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WEIRD TALES March 1935


Harold Ward is a prolific writer, surpassing even the late Edgar Wallace in the fecundity of his facile typewriter. He is the author of many published novels and serials, and manages to keep a very high standard of excellence in all that he writes. He is known to the readers of WEIRD TALES as author of "The House of the Living Dead" and other sensational stories of the oecult. He is at his best in this story of weird surgery: "Clutching Hands of Death."


Clutching Hands of Death

By HAROLD WARD

A tale of terrorof a weird surgical operation performed in France—and a ghastly horror that stalked by night

JOHN HURST met death in the electric chair today. Standing on the brink of eternity, he refused to make any statement, maintaining the same enigmatical silence that had marked his demeanor from the day of his arrest.

Those who followed the case will remember that I represented Hurst at the trial. There was little I could do, for he positively declined to allow me to put up any defense. From the very first he knew that he was doomed; in fact, he told me several times that he wanted to die.

Yesterday I visited him for the last time, conveying to him the sad—to me—news that the governor had refused to grant a reprieve. He received the information with a smile.

"You didn't think that he would, did you?" he asked. "But, nevertheless, I appreciate what you have done for me."

He accompanied me to the cell door. Then, as we shook hands for the last time, he handed me a sealed envelope.

"The truth is in this," he said. "When I am gone, give it to the press. Nobody will believe what I have written, but I, at least, have had the pleasure of putting it down without interference from——"

He hesitated for the infinitesimal part of a second.

"Never mind," he finally resumed. "It is all in there. I'd like my friends to know the whole damnable story."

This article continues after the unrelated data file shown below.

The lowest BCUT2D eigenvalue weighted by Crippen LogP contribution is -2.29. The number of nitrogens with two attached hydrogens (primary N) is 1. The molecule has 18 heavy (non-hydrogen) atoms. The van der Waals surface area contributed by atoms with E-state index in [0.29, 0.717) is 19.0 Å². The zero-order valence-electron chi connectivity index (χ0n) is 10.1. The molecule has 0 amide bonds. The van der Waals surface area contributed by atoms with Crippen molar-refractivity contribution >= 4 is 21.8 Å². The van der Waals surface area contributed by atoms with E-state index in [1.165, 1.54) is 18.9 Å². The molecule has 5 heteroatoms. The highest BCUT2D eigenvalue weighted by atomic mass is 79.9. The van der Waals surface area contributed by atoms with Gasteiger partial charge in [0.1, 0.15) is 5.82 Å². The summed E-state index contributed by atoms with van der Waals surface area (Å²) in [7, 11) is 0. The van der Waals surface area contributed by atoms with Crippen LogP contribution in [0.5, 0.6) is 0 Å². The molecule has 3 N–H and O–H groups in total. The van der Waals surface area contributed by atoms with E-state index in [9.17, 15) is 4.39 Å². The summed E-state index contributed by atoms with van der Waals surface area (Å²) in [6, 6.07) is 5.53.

This morning I sat beside the radio waiting for the flash that told me John Hurst had gone to his maker. Then I opened the envelope. For a moment the thought came over me that the man had gone insane. But as I reconstructed the crime for which he was executed, I realized that John Hurst was telling the truth. But the reader must be his own judge. The narrative follows:

 John Hurst's Statement 

THIS is not a war story. Yet the horrible series of events which I am about to relate had their beginning in a base hospital somewhere in France.

My last distinct recollection before that was the nightmarish, indescribable second when the captain held his hand aloft, his eyes glued on his wrist-watch. He dropped his arm to indicate that the zero hour had come. We went over the top, a scattered khaki line. I recall no more.

I have a faint remembrance of jolting along in an ambulance on the way to the rear. I was sick—horribly sick—and weak. My arms felt numb, dead. I glanced down at them. My right hand was gone—evidently shattered by the premature explosion of the hand grenade I had been carrying when we went over the top. My left hand was so badly mangled that even I, a layman, could see that amputation would be necessary. I knew, too, that my chances for recovery were about one in ten thousand. Nor did I care.

I was reconciled to death, when I thought of it, which was seldom, for most of the time I was unconscious. Some first-aid man had bandaged me after a fashion, putting ligatures on my arms to halt the bleeding; I lacked the strength or I would have pulled them off; for what man cares to go through life with two stumps for hands?

I do not remember when I reached the hospital. My mind is a blank on many points. In fact, most of the events which I am about to relate happened while I was in a sort of trance. At other times I was in a sort of "twilight sleep," catching indistinct snatches of conversation, but paying no attention to what was going on about me.

Two men were talking.

"I've been wanting to do an operati...

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